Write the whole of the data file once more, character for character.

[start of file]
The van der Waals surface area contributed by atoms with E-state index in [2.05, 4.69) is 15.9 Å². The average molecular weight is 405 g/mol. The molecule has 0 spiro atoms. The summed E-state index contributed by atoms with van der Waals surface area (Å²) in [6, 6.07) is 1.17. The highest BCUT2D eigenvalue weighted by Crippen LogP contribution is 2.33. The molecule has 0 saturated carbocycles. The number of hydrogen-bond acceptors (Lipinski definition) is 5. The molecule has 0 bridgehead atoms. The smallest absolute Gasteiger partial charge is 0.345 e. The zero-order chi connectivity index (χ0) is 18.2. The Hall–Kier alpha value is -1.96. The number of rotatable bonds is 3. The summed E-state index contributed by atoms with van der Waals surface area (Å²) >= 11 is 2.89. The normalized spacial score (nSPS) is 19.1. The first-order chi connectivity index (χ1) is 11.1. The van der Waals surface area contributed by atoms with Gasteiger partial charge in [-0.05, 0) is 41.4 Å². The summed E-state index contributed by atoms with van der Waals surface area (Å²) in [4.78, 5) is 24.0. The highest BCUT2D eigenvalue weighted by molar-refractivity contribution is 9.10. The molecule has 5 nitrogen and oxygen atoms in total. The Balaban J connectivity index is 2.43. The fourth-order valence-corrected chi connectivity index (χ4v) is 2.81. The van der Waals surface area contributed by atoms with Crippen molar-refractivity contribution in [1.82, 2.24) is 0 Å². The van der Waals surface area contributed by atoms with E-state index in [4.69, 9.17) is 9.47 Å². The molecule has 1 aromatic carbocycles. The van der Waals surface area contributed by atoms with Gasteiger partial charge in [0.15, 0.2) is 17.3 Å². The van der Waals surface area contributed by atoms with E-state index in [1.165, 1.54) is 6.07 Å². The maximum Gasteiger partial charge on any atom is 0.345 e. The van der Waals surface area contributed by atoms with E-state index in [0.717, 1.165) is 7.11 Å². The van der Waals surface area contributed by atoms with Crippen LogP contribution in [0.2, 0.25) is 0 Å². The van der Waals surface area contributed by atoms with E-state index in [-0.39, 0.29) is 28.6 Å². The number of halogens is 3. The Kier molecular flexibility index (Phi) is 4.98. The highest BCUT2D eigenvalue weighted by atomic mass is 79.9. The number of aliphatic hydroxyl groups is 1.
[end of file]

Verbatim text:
The van der Waals surface area contributed by atoms with E-state index in [2.05, 4.69) is 15.9 Å². The average molecular weight is 405 g/mol. The molecule has 0 spiro atoms. The summed E-state index contributed by atoms with van der Waals surface area (Å²) in [6, 6.07) is 1.17. The highest BCUT2D eigenvalue weighted by Crippen LogP contribution is 2.33. The molecule has 0 saturated carbocycles. The number of hydrogen-bond acceptors (Lipinski definition) is 5. The molecule has 0 bridgehead atoms. The smallest absolute Gasteiger partial charge is 0.345 e. The zero-order chi connectivity index (χ0) is 18.2. The Hall–Kier alpha value is -1.96. The number of rotatable bonds is 3. The summed E-state index contributed by atoms with van der Waals surface area (Å²) >= 11 is 2.89. The normalized spacial score (nSPS) is 19.1. The first-order chi connectivity index (χ1) is 11.1. The van der Waals surface area contributed by atoms with Gasteiger partial charge in [-0.05, 0) is 41.4 Å². The summed E-state index contributed by atoms with van der Waals surface area (Å²) in [4.78, 5) is 24.0. The highest BCUT2D eigenvalue weighted by molar-refractivity contribution is 9.10. The molecule has 5 nitrogen and oxygen atoms in total. The Balaban J connectivity index is 2.43. The fourth-order valence-corrected chi connectivity index (χ4v) is 2.81. The van der Waals surface area contributed by atoms with Crippen molar-refractivity contribution in [1.82, 2.24) is 0 Å². The van der Waals surface area contributed by atoms with E-state index in [4.69, 9.17) is 9.47 Å². The molecule has 1 aromatic carbocycles. The van der Waals surface area contributed by atoms with Gasteiger partial charge in [0.15, 0.2) is 17.3 Å². The van der Waals surface area contributed by atoms with E-state index in [1.165, 1.54) is 6.07 Å². The maximum Gasteiger partial charge on any atom is 0.345 e. The van der Waals surface area contributed by atoms with E-state index in [0.717, 1.165) is 7.11 Å². The van der Waals surface area contributed by atoms with Crippen LogP contribution in [0.2, 0.25) is 0 Å². The van der Waals surface area contributed by atoms with E-state index in [-0.39, 0.29) is 28.6 Å². The number of halogens is 3. The Kier molecular flexibility index (Phi) is 4.98. The highest BCUT2D eigenvalue weighted by atomic mass is 79.9. The number of aliphatic hydroxyl groups is 1.